Google has been catching some flak for a feature it recently introduced into its Chrome browser, one that automatically logs users into the browser whenever they visit a Google website or service, such as Gmail. Starting with Chrome 70, Google will give users the option of disabling this controversial feature if they want to.
"While we think sign-in consistency will help many of our users, we’re adding a control that allows users to turn off linking web-based sign-in with browser-based sign-in—that way users have more control over their experience. For users that disable this feature, signing into a Google website will not sign them into Chrome," Google stated in a blog post.
In announcing the change, Google reiterated that signing into Chrome does not mean that the sync feature also gets turned on. Users who want their browsing history, passwords, and bookmarks available on multiple devices will still have to manually turn that feature on.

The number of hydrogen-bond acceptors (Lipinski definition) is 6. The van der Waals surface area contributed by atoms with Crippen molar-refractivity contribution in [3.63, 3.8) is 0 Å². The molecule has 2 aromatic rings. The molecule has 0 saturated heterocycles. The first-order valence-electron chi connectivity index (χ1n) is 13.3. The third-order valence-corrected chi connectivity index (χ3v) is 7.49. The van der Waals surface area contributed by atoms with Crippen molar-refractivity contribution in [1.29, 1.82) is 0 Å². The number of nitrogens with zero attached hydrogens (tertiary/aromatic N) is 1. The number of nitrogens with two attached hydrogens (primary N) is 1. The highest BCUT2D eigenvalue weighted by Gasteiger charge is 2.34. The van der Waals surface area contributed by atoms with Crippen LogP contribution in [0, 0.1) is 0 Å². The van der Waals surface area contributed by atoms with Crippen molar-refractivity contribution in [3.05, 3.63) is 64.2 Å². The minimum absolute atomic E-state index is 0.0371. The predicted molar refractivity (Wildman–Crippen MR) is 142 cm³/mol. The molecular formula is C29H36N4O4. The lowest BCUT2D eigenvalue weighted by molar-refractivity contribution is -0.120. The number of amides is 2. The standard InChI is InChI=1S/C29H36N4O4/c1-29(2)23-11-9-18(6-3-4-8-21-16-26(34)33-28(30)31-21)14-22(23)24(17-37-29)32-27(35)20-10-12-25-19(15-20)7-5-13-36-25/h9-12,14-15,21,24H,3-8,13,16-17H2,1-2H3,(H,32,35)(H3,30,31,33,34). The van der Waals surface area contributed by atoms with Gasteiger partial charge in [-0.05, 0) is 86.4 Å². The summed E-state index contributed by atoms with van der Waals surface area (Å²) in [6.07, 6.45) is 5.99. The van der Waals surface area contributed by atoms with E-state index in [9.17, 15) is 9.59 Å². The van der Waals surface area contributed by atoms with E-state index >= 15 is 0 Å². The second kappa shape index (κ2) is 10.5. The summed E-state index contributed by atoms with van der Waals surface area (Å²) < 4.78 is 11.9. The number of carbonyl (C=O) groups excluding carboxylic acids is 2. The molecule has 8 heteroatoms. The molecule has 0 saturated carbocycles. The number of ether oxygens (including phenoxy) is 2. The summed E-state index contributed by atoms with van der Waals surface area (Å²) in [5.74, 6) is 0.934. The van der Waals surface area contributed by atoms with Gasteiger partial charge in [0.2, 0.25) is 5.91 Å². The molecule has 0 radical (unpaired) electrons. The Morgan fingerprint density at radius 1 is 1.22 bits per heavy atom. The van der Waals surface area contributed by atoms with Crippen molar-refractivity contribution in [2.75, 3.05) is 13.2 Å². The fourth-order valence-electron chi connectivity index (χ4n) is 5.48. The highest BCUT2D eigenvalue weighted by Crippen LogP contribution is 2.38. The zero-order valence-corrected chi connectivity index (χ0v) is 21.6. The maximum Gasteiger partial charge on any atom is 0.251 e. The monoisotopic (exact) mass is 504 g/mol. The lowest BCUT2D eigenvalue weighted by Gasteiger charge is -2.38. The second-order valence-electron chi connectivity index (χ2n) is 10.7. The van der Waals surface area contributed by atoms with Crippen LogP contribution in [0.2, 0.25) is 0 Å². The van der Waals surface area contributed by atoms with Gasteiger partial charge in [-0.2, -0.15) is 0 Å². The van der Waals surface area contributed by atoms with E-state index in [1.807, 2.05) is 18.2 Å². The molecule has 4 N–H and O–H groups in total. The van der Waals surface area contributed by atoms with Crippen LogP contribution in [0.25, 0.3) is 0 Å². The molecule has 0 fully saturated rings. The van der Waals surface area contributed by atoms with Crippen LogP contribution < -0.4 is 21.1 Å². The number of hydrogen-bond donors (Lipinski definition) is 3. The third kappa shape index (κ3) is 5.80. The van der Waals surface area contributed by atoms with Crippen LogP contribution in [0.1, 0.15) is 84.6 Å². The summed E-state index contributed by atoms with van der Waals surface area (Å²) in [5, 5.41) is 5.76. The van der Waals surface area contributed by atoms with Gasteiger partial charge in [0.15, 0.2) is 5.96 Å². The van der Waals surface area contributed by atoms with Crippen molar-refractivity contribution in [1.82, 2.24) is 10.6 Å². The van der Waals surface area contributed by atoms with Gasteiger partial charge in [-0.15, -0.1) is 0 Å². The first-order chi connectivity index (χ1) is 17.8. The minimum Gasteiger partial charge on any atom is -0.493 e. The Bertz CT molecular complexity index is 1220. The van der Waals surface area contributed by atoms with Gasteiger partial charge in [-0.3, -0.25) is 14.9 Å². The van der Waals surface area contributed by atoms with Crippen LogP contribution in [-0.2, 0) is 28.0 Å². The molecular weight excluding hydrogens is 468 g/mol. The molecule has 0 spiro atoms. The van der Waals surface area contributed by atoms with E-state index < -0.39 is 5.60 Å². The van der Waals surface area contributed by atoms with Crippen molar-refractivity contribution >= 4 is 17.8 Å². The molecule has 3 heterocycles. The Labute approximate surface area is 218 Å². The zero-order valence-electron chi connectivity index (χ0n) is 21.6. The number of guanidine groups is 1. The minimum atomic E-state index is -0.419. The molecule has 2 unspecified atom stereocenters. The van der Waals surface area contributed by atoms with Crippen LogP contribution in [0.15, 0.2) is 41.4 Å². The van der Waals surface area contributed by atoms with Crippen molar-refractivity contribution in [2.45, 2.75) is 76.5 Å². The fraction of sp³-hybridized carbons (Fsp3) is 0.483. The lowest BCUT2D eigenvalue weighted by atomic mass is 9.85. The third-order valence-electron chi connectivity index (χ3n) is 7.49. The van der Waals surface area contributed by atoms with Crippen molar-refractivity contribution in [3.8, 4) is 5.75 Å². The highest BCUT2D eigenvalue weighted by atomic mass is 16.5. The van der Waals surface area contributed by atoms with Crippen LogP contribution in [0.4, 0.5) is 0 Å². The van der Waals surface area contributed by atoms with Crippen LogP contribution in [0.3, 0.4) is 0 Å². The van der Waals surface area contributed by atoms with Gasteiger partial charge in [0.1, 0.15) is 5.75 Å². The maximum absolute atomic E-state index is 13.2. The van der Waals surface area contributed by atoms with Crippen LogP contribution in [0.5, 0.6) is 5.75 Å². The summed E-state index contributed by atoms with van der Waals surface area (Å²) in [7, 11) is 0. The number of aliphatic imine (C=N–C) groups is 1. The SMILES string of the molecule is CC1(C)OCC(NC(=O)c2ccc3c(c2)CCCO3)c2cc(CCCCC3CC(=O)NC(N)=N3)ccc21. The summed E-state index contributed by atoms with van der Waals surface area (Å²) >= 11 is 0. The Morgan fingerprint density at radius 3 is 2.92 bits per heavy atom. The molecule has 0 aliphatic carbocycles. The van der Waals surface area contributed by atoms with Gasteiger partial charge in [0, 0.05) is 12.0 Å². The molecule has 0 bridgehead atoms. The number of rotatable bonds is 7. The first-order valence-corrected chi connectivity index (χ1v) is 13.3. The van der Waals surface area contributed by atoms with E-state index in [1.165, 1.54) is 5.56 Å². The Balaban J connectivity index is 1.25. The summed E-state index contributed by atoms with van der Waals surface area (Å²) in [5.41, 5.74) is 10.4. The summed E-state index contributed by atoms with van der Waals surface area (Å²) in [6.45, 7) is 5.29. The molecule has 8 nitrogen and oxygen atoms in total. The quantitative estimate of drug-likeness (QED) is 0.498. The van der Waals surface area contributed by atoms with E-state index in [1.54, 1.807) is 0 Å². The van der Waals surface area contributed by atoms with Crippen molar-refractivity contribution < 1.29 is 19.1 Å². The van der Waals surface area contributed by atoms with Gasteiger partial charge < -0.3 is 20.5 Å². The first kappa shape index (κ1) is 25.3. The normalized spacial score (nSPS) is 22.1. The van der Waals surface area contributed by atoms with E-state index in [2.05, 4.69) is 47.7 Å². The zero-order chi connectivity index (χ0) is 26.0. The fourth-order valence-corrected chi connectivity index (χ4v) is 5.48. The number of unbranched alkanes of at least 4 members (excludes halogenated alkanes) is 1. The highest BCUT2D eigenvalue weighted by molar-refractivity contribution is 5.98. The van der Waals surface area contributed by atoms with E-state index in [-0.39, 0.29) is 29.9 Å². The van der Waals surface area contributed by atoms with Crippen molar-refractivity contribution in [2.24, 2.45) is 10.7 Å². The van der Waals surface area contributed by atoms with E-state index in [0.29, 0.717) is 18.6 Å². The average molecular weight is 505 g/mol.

Be that as it may, there has been some push-back among Chrome users about automatic logins. Part of the concern is the the automatic login occurs without a prompt that would allow users to override it. Moreover, the only indication that it even happens is a small profile picture in the upper-right corner of the browser.
Some users have viewed this as a breach of privacy and trust, and worry that Google may be using it as a way to collect more data.
"User consent matters. For ten years I’ve been asked a single question by the Chrome browser: “Do you want to log in with your Google account?” And for ten years I’ve said no thanks. Chrome still asks me that question—it’s just that now it doesn’t honor my decision," Matthew Green, a cryptographer and professor at Johns Hopkins University, wrote in a blog post explaining why he's ditching Chrome.
The feature will still automatically log users into Chrome when version 70 rolls out, though users will have the option of disabling it. Furthermore, Google is updating its UI to better communicate the sync status, the company says.